October 14, 2010

Tragedy spurs program aimed at parents on suicide prevention

Pinkerton Academy: 
In the wake of a 15-yearold student’s death, the school
 is launching a program to confront the problem. 


Union Leader Correspondent

 — After losing a student to suicide last month, Pinkerton Academy has organized an educational program to help parents recognize the warning signs of depression.
“The death of a student is absolutely devastating to the entire community,” said Pinkerton Academy Headmaster Mary Anderson. “I’ve been in education for 36 years, all at Pinkerton, and far too often I see this.”
“I think it’s past time, as far as I’m concerned,”
 she said yesterday. “It’s a nationwide problem, and I think we need to give parents information.”
The presentation — called Helping Adults Support Grieving Teens: Recognizing the Warning Signs for Depression and Suicide — will begin at 7 p.m. on Oct. 26 at the Stockbridge Theater. Ann Duckless, a community educator and prevention specialist with the National Alliance on Mental Illness, will lead the session, providing parents with information about how to support grieving teens and the warning signs of depression or suicide.
Representatives from several community groups, including the Derry-based Center for Life Management and Community Alliance for Teen Safety, will also speak at the event. Parents will have the chance to ask questions of the several mental health experts in attendance throughout the evening.
And while Pinkerton offers several programs for students dealing with depression, Anderson said this presentation marks the first time the school has focused in on parents, though any adults from the wider community are also invited to attend.
“This is the first time, but I see the real need for this, especially with the recent death of a student,” Anderson said. “But it’s not just a Pinkerton problem or a school problem.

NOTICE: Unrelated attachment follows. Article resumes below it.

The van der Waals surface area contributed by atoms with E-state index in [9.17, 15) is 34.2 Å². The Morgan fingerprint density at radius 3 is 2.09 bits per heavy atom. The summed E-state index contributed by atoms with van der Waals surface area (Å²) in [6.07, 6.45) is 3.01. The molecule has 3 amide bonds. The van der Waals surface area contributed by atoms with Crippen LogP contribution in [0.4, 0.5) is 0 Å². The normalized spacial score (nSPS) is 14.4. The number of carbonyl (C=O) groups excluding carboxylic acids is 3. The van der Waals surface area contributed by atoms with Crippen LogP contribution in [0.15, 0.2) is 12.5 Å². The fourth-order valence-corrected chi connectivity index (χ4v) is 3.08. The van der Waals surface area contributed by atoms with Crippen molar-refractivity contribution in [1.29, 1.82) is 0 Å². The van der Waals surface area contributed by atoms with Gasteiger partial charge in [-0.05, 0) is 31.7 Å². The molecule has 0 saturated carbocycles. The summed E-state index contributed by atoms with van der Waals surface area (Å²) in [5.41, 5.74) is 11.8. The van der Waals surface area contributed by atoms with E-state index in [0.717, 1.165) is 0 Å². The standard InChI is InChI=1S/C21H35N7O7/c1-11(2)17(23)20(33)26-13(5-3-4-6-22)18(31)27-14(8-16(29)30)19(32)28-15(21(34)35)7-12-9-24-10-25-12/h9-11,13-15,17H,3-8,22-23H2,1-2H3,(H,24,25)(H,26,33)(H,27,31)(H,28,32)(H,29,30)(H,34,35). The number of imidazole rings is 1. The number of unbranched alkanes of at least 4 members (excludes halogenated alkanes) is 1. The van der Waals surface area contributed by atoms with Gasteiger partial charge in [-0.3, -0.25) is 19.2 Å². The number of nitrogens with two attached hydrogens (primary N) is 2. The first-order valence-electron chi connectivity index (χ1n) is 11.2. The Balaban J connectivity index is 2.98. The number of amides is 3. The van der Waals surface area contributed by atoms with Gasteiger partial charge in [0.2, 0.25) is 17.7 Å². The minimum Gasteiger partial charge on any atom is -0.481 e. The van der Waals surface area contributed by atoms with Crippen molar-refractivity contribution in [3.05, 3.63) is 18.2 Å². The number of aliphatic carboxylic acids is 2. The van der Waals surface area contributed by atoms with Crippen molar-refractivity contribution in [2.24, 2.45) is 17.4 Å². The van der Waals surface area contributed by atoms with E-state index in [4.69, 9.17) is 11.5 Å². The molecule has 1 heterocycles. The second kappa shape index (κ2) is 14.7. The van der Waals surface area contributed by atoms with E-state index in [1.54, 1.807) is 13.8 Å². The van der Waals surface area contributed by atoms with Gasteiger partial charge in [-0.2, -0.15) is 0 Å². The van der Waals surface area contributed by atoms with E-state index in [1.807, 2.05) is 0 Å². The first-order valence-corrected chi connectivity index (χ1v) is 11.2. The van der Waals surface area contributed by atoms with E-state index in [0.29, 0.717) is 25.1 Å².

It’s a community problem.”
And working directly with parents is a first step in tackling that problem, said Louise Morin-Davy, director of child, adolescent and family services for the Center for Life Management.
“I think the warning sings are there, and it’s for us to recognize,” Morin-Davy said yesterday. “But sometimes we don’t recognize them and we don’t respond to them.”
Those warning signs often include isolation, increased substance use, changes in sleep habits, decrease in appetite, excessive stress, and troubling messages on social networks, Morin-Davy said.
But for some parents, having a dialogue about depression or suicide is difficult, said Pinkerton Guidance Director Jan Deleault.
“Some are afraid of the words,” she said. “I think it needs to be brought into the open.”
The school is also arranging a similar bullying education program to run in January, which will touch further on suicide prevention.
“They’re young, and it’s not normal that they would lose a classmate,” Anderson said. “If we can save one child or get treatment for one child, it’s worth it.”
For more information about the program, contact Guidance Director Jan Deleault at 437-5200, ext. 1179.

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